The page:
Bankers' Bank of Wisconsin wants to acquire a bank charter in Iowa next year to grab more market share in the Hawkeye State.

"We believe Iowa bankers want to do business with Iowa bankers," said Helge S. Christensen, president of Bankers' Bank of Wisconsin.

Bankers' Bank of Wisconsin's interest in Iowa is a sign of growing competition among the nation's 17 bankers' banks, correspondent banks that offer services such as loan participation and check clearing. The bankers' banks are bumping into one another as they vie for customers in several states that lack homegrown bankers' banks.

But Bankers' Bank of Wisconsin is the first to consider getting a charter in another state.

Other bankers' banks are simply marketing across state lines, said Ray B. Cavedo Jr., chairman of the Bankers' Bank Council, a trade group for all 17 bankers' banks.

That's the case in Maryland, which lacks a bankers' bank. Atlantic Central Bankers' Bank, Camp Hill, Pa., and Community Bankers' Bank, Richmond, Va., are each marketing their services to community banks in Maryland. Both have also dropped their home state name from the bank name in recent years to make regional marketing easier, said Mr. Cavedo, who is president of Community Bankers' Bank.

Iowa-with 450 community banks and no homegrown bankers' bank-is considered fair game. Bankers' banks from Illinois, Minnesota, Missouri, and Wisconsin each has Iowa community bank clients.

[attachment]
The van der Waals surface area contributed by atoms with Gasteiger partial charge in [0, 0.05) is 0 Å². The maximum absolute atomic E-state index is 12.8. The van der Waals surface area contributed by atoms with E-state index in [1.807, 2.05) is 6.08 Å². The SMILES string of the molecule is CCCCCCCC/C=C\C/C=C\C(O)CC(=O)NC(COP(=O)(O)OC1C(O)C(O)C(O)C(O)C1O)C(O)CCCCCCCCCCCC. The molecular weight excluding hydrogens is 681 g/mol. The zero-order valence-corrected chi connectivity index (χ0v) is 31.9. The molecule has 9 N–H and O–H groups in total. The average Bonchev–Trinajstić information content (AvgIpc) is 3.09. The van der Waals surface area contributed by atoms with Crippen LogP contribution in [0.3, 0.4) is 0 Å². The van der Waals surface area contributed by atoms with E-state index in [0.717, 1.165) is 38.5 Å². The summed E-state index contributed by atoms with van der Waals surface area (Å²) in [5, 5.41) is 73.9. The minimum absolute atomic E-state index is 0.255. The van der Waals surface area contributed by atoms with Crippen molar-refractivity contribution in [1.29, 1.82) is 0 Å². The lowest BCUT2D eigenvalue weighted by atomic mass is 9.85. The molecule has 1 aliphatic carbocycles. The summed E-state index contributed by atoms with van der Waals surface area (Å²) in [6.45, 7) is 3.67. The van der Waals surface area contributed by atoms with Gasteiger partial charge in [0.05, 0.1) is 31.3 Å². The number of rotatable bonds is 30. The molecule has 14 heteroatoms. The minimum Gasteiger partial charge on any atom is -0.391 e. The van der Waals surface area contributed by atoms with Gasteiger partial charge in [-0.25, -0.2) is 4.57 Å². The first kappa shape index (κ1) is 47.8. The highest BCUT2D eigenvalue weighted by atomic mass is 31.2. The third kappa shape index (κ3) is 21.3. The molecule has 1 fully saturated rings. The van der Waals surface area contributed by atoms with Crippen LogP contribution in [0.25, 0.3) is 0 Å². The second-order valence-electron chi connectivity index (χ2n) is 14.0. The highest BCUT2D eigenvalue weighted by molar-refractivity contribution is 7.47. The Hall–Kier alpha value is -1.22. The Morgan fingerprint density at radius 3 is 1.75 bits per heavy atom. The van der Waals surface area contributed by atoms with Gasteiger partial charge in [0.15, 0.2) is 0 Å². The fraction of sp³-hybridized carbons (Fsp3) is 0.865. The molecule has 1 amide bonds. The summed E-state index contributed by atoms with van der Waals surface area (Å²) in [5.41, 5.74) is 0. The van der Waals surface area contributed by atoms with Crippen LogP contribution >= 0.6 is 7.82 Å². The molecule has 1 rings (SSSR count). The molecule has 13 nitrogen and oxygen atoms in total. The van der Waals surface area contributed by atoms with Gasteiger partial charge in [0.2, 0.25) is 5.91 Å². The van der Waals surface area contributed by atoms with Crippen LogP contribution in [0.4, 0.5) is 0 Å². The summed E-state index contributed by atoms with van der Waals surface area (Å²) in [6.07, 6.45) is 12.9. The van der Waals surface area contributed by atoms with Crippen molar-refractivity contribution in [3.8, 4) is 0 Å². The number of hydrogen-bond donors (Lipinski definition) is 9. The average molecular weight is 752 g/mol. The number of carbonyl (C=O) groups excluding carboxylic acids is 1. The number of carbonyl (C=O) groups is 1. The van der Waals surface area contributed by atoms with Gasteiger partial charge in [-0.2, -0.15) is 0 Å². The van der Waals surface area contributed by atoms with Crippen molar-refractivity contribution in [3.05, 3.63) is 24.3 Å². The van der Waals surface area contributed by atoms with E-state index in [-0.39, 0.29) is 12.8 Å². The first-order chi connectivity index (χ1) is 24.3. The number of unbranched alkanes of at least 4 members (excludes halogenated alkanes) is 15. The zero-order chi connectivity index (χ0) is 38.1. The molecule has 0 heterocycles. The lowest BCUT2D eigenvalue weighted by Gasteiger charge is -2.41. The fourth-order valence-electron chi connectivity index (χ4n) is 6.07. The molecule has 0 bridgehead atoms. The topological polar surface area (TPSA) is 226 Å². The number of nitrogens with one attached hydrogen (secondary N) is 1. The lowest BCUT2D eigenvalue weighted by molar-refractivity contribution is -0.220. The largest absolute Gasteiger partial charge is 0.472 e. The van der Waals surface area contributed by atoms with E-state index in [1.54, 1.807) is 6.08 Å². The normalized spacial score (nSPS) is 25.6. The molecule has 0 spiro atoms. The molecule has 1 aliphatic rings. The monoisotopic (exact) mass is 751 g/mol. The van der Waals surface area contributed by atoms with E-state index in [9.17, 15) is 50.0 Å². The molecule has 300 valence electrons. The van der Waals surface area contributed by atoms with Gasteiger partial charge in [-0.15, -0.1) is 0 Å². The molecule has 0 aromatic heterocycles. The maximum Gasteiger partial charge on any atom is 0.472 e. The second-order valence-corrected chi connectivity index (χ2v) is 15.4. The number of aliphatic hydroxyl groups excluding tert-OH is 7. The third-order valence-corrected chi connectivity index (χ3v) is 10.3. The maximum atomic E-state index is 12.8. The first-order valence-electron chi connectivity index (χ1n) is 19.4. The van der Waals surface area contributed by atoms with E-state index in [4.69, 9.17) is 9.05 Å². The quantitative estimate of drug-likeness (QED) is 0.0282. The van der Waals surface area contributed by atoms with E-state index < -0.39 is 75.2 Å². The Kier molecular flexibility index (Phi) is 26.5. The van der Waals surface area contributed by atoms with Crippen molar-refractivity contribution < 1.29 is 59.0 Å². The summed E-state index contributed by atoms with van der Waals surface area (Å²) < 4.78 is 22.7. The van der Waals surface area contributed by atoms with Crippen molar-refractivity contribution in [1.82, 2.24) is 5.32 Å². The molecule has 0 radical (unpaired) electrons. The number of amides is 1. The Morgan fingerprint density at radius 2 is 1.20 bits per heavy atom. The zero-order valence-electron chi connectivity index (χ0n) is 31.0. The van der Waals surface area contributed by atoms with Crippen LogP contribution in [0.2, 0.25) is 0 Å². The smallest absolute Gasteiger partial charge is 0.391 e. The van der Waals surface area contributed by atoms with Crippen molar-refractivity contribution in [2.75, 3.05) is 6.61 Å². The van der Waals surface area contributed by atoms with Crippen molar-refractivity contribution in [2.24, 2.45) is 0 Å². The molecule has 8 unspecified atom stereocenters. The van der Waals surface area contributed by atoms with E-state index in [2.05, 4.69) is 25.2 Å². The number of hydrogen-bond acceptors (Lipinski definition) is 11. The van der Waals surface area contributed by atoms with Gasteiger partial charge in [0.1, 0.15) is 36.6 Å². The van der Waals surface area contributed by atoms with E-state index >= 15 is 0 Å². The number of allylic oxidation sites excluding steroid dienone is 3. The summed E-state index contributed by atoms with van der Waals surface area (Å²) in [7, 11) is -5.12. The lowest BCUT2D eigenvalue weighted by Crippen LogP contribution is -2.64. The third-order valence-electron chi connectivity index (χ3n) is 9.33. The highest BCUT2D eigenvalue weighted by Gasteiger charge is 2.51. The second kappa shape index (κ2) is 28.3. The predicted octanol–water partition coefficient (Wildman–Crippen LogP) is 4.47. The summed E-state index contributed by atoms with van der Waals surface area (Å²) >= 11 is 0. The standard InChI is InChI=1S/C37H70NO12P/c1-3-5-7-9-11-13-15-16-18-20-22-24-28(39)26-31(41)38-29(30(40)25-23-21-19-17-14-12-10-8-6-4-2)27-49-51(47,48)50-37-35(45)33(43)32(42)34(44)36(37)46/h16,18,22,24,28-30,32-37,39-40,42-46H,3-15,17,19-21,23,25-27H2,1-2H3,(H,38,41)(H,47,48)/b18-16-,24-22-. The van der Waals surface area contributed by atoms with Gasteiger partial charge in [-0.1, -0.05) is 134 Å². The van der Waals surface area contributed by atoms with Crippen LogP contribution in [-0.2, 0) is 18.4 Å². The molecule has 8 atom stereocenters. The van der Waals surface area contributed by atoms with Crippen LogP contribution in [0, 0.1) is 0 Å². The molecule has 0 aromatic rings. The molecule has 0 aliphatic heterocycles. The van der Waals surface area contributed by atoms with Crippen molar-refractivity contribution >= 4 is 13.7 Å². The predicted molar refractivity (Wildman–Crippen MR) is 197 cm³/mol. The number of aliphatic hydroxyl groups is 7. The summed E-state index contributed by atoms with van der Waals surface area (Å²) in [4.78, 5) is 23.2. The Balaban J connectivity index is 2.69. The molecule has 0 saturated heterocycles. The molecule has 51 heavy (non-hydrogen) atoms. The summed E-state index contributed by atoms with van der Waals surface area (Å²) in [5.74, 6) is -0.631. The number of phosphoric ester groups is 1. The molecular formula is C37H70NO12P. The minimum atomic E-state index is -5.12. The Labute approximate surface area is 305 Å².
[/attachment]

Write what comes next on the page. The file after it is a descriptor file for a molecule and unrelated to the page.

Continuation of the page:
"Iowa has always had the potential based on the number of banks," said William C. Rosacker, president and chief executive officer of United Bankers' Bank, Bloomington, Minn. "That's the bread and butter of the bankers' bank."

Moreover, many of Iowa's traditional community bank correspondents- larger community banks with $1 billion to $3 billion of assets-have been acquired by national or superregional banks.

For example, Davenport Bank and Trust was a correspondent for many banks in eastern Iowa, but when it was acquired by Norwest Corp. in 1993, its correspondent services ceased.

In addition to having fewer correspondents to chose from, many community banks are finding they need more help covering loans.

"We've seen loan participation up to record levels" in the Midwest, said John D. Schneider Jr., president and CEO of Independent Bankers' Bank, Springfield, Ill. "Either the loan-to-deposit ratio has reached the maximum, or the loan size has exceeded the bank's legal limit."

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